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Introduction to Non-Oil Industries in the Persian Gulf

By Sean Foley | Associate Professor - Department of History - Middle Tennessee State University | Oct 24, 2012
Non-Oil Persian Gulf Cover
Non-Oil Persian Gulf Cover
Introduction to Non-Oil Industries in the Persian Gulf

Originally posted June 2009

For decades the Arab Gulf states and members of the Gulf Cooperation Council (GCC) — Bahrain, Kuwait, Oman, Qatar, Saudi Arabia, and the United Arab Emirates (UAE) — have seen their economic fortunes rise and fall with the demand for their chief export, oil. To shield themselves from the volatility of global oil markets, these states have sought to diversify their economies by investing in a host of non-oil industries, especially services, commerce, and manufacturing. No Gulf community has been seemingly more successful at achieving this balance than Dubai. Starting in the 1970s, Dubai built a thriving economy focused on transportation, tourism, real estate, commerce, and a host of other non-oil industries. Over the last decade, every Arab Gulf state replicated Dubai’s model — even as oil prices reached record highs in 2008 and it became clear that the Emirate’s model of development had tangible social, economic, and environmental drawbacks.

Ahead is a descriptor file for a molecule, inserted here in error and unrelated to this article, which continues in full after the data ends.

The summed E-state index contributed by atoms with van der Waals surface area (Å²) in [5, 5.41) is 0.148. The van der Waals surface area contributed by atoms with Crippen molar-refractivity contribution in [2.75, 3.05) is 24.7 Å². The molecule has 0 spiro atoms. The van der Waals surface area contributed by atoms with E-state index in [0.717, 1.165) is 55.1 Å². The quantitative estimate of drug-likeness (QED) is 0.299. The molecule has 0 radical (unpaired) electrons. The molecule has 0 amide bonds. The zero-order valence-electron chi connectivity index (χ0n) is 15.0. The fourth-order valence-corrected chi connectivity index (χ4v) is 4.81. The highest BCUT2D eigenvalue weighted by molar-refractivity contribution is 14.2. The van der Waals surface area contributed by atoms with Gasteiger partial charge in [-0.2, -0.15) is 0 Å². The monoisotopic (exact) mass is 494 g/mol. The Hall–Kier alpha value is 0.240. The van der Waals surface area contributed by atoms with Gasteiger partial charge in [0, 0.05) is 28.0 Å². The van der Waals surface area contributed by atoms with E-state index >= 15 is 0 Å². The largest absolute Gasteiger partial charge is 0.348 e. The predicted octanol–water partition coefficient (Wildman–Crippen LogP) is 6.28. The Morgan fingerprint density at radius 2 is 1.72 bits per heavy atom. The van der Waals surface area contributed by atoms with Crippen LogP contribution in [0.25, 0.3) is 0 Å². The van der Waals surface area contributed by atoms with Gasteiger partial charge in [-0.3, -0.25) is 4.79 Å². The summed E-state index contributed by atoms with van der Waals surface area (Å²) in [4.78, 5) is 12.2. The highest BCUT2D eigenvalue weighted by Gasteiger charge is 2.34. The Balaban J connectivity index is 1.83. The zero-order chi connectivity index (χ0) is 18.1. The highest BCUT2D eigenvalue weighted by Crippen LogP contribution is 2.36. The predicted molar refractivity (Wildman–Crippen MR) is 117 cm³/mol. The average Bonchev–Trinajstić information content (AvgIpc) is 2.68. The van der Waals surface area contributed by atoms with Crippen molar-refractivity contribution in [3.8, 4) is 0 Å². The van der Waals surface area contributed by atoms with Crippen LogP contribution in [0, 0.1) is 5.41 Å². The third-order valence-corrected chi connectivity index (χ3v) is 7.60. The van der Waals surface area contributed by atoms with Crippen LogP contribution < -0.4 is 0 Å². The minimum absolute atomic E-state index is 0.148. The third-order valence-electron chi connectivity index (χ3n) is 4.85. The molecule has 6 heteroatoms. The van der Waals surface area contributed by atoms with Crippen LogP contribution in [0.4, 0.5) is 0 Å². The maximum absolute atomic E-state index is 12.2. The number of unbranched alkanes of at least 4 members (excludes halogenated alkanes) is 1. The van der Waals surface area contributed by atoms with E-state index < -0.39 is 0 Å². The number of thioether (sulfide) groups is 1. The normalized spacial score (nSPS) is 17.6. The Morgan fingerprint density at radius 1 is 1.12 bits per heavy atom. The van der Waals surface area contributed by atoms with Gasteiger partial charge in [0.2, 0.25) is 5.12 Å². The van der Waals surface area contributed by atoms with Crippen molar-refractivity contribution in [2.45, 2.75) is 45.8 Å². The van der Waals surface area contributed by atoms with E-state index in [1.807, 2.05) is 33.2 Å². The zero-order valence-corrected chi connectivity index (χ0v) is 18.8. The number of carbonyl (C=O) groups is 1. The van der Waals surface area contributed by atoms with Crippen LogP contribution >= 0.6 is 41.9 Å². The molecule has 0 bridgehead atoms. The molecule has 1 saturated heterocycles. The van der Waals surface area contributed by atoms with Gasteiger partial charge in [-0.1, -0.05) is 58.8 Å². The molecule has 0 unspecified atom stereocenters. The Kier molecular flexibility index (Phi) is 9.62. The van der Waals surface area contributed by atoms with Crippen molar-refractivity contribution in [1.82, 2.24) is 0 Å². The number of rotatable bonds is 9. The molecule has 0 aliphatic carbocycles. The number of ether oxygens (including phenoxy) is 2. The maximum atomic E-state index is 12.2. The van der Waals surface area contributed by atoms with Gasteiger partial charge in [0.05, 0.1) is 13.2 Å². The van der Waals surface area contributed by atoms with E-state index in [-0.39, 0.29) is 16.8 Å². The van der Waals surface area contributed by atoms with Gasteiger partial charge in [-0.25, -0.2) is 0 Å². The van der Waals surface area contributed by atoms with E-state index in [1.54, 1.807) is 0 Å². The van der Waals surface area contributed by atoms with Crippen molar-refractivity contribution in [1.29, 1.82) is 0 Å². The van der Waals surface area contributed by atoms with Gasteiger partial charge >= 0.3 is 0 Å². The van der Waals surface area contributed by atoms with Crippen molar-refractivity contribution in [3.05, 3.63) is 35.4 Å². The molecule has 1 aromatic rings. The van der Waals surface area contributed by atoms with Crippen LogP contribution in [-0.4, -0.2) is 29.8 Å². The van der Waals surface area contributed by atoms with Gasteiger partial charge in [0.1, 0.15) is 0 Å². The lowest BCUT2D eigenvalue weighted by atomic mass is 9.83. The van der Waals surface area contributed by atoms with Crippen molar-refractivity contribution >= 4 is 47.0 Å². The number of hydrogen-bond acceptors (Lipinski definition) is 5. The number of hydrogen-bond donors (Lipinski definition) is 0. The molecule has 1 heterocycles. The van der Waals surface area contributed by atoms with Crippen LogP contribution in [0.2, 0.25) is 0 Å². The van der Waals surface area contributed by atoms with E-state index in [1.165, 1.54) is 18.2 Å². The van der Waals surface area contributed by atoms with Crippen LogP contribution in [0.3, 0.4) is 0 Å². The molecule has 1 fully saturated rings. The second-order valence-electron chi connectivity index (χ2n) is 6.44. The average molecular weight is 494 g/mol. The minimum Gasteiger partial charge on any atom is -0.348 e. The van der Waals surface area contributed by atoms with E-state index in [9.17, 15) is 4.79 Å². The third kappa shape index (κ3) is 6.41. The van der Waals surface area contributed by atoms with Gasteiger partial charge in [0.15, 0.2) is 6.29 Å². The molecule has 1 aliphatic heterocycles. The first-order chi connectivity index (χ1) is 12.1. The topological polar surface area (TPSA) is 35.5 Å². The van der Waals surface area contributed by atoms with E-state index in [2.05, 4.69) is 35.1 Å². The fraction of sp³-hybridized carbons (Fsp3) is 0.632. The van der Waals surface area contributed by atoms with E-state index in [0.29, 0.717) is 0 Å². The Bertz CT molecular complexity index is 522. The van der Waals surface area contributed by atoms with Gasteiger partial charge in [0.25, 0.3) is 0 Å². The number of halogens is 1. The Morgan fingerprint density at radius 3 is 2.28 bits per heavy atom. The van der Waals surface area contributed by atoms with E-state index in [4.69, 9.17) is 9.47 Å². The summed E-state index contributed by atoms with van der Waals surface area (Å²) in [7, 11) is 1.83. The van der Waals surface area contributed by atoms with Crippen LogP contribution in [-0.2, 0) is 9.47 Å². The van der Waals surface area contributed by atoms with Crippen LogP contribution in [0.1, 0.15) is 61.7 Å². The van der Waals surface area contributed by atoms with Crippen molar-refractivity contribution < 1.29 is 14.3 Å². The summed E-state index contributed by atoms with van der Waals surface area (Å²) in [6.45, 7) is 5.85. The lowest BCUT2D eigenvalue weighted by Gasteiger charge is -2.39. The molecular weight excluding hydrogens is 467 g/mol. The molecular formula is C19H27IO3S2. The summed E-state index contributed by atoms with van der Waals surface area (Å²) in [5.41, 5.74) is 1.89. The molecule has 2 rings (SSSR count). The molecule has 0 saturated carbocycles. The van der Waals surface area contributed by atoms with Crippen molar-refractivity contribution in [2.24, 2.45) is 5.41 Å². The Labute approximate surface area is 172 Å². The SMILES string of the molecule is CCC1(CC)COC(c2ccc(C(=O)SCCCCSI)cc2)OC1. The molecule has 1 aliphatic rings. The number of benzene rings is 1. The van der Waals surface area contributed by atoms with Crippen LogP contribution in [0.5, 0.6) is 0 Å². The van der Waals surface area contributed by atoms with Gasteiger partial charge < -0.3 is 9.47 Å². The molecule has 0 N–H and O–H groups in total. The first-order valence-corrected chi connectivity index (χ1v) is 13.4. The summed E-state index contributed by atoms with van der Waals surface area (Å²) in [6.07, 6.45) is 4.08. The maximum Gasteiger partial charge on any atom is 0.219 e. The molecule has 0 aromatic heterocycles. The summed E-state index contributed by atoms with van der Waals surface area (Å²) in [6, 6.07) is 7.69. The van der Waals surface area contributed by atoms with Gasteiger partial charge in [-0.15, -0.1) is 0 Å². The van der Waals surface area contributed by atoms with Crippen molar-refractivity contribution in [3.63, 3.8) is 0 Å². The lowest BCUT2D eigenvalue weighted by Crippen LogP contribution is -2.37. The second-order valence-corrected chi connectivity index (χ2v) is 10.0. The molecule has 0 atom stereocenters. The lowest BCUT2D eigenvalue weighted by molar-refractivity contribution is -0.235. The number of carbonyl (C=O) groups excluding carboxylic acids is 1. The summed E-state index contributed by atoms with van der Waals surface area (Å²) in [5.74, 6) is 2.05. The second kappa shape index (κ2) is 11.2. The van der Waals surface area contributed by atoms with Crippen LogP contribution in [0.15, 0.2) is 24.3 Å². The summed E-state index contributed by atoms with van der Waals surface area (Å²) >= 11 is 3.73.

The essays presented in this edition of Viewpoints capture the challenges which the Arab Gulf states face as they seek to diversify economically and to wean themselves from their dependence on oil exports. Charles Kestenbaum, the president of B&K International and a consultant with over two decades of government and business experience in the Gulf, argues that Dubai and many of its neighbors have had great success in building service and other non-oil sectors. He also notes that these states are using the massive proceeds from recent oil revenues to lay the foundation for a host of future non-oil industries, especially in alternative energies. By contrast, Dr. Matteo Legrenzi, who teaches Middle East politics at the University of Ottawa, argues that the Arab Gulf states are unlikely to escape the boom and bust cycles of the global oil market for decades and that we should be cautious in evaluating the success of non-oil Gulf firms. In his opinion, Dubai’s model of development is unsustainable, and the oil-rich Gulf states have no incentive to abandon hydrocarbons as the foundation of their economies.